The origins of ice cream can be traced back to at least the 4th century Early references include the Roman emperor Nero (A.D 37-68) who ordered ice to be brought from the mountains and combined with fruit toppings, and King Tang (A.D 618-97) of Shang, China who had a method of creating ice and milk concoctions. Ice cream was likely brought from China back to Europe. Over time, recipes for ices, sherbets, and milk ices evolved and served in the fashionable Italian and French royal courts.

In United States, it was served by several famous Americans. George Washington and Thomas Jefferson served it to their guests. In 1700, Governor Bladen of Maryland was having served it to his guests. in 1774, a London caterer named Philip Lenzi announced in a New York newspaper that he would be offering for sale various confections, including ice cream. Dolly Madison served it in 1812.

First Ice Cream Parlor in America – Origins of English Name

The first ice cream parlor in America opened in New York City in 1776. American colonists were the first to use the term “ice cream”. The name came from the phrase “iced cream” that was similar to “iced tea”. The name was later abbreviated to “ice cream”.

Augustus Jackson: a confectioner from Philadelphia, created new recipes for making ice cream in 1832.

Nancy Johnson and William Young – Hand-Cranked Freezers

In 1846, Nancy Johnson patented a hand-cranked freezer that established the basic method of making ice cream still used today. William Young patented the similar “Johnson Ice-Cream Freezer” in 1848.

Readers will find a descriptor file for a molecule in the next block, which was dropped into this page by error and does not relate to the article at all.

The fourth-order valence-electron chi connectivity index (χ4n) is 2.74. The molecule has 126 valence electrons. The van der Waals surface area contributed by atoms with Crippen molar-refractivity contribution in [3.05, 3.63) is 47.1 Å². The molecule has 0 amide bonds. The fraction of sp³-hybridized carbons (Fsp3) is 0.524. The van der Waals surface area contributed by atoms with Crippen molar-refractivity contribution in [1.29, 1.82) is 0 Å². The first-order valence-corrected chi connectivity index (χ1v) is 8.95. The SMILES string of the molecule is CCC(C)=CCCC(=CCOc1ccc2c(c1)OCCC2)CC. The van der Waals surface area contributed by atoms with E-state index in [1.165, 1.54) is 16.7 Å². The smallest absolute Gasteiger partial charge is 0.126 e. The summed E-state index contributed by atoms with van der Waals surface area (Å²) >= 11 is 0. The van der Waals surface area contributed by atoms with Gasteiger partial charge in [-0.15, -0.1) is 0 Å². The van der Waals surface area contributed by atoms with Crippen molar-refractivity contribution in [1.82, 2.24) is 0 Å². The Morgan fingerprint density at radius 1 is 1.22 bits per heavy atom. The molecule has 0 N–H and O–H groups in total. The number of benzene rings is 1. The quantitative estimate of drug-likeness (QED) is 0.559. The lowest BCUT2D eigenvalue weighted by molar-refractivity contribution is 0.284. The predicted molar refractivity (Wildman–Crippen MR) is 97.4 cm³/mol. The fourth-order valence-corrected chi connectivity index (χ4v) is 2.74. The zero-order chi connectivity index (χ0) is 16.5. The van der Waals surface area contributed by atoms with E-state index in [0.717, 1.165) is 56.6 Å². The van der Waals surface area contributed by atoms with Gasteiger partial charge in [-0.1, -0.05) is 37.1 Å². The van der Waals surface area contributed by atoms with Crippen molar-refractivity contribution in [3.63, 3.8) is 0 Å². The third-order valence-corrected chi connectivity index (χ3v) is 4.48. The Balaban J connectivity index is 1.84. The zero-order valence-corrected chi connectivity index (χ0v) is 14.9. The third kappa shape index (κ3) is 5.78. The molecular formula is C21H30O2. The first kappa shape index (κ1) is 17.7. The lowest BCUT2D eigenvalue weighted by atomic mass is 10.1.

Jacob Fussel – Commercial Production

In 1851, Jacob Fussell in Baltimore established the first large-scale commercial ice cream plant. Alfred Cralle patented an ice cream mold and scooper used to serve on February 1897.

Good Humour Ice Cream Bar

In 1920, Harry Burt invented the Good Humor Ice Cream Bar and patented it in 1923. Burt sold his Good Humor bars from a fleet of white trucks equipped with bells and uniformed drivers.

Eskimo Pie

The idea for the Eskmio Pie was created by Chris Nelson, an ice cream shop owner from Onawa, Iowa. He thought up the idea in the spring of 1920, after he saw a young customer called Douglas Ressenden having difficulty choosing between ordering an ice cream sandwich and a chocolate bar. Nelson created the solution, a chocolate covered ice cream bar. The first Eskimo Pie chocolate covered ice cream bar on a stick was created in 1934.

Soft Ice Cream

British Chemists discovered a method of doubling the amount of air in ice cream creating soft ice cream.

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